Finding the Right Ferrite: Comparing Core Materials

Only a measurement in the EMC laboratory can confirm the definitively correct ferrite. It is generally not possible to calculate the dynamic impedance (transfer impedance) of an electronic circuit in the highest frequency range. This depends on many factors that are difficult to describe mathematically, especially in the HF range. However, an initial selection can be made using comparison measurements and based on experience.

How Do You Find the Right Ferrite?

Supply voltages or ground leads in good designs are in the range of 1 to 10Ω; useful signal lines, depending on application, are between 50 to 100Ω and greater (e.g., bus systems such as CAN, SCSI etc.).

Beginning with this transfer impedance (ZA or ZB) and the desired interference suppression, you can find the desired ferrite impedance (ZF) based on the nomogram. Knowing the impedance of the ferrite, you look for the ferrite that matches the application, e.g., a ferrite sleeve or an SMD ferrite.

Little tip: Wurth Electronics offers a Component Selector, a free software program for quickly and easily selecting SMD ferrites and other components, as well as for simulating some parts of them.

Comparison of Core Materials

It only makes sense to use the core materials for creating inductors within a limited frequency range due to the frequency-dependent loss components. Core losses increase considerably above a typical frequency limit. Here the core material can still be used as a filter element.


  • Iron powder materials (Fe): can be used as a pure inductor up to approx. 400kHz; after that point, the loss component dominates in R, which is present to approx. 10MHz (more, depending on the core material). The core is no longer effective in the frequency range beginning at approx. 20MHz and up.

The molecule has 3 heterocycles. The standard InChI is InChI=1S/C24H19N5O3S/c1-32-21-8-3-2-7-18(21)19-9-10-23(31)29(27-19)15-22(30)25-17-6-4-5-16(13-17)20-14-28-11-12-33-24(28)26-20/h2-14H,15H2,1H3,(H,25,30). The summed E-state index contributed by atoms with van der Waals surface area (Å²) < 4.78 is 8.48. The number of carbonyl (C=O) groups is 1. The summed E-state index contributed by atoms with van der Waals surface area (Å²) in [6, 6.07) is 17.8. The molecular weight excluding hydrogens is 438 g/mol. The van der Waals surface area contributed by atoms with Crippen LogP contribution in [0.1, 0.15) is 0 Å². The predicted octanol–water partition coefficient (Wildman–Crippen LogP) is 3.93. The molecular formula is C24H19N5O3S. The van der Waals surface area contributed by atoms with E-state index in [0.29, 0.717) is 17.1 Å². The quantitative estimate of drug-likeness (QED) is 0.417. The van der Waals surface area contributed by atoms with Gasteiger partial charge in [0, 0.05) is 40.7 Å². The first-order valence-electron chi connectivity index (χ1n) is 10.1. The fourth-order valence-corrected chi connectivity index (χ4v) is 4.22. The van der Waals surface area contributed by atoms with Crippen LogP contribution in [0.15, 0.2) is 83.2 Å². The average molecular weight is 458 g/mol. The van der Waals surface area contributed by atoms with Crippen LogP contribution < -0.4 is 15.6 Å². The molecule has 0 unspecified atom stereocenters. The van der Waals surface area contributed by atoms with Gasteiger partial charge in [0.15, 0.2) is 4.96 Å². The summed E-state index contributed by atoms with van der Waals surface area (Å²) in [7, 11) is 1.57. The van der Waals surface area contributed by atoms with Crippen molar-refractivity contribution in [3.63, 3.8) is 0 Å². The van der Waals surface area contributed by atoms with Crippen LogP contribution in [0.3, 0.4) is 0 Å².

• Manganese-zinc cores (MnZn) are inductive up to frequencies of 20–30MHz. Increasing losses must be anticipated in the frequency range beginning at 10MHz. In the frequency range beginning at approx. 80MHz, the core material is no longer effective.
  • Nickel-zinc cores (NiZn) are inductive up to frequencies of 60MHz; above that, the core material is lossy up to frequencies of 1GHz and more.

This qualitative comparison makes it clear why nickel-zinc ferrites, in particular, have established themselves in the EMC range. It is the core material that functions effectively as a filter across the largest and most relevant frequency range.

Lately, however, MnZn ferrites have also been used to suppress cable interference in the range of 150kHz to 30MHz. Wurth Electronics offers two series here, the STAR-FIX LFS snap ferrites and the WE-AFB LFS ferrite sleeves.

To learn more about how to select the right ferrite for effective EMC protection, read our previous blog posts or see our many ferrite products.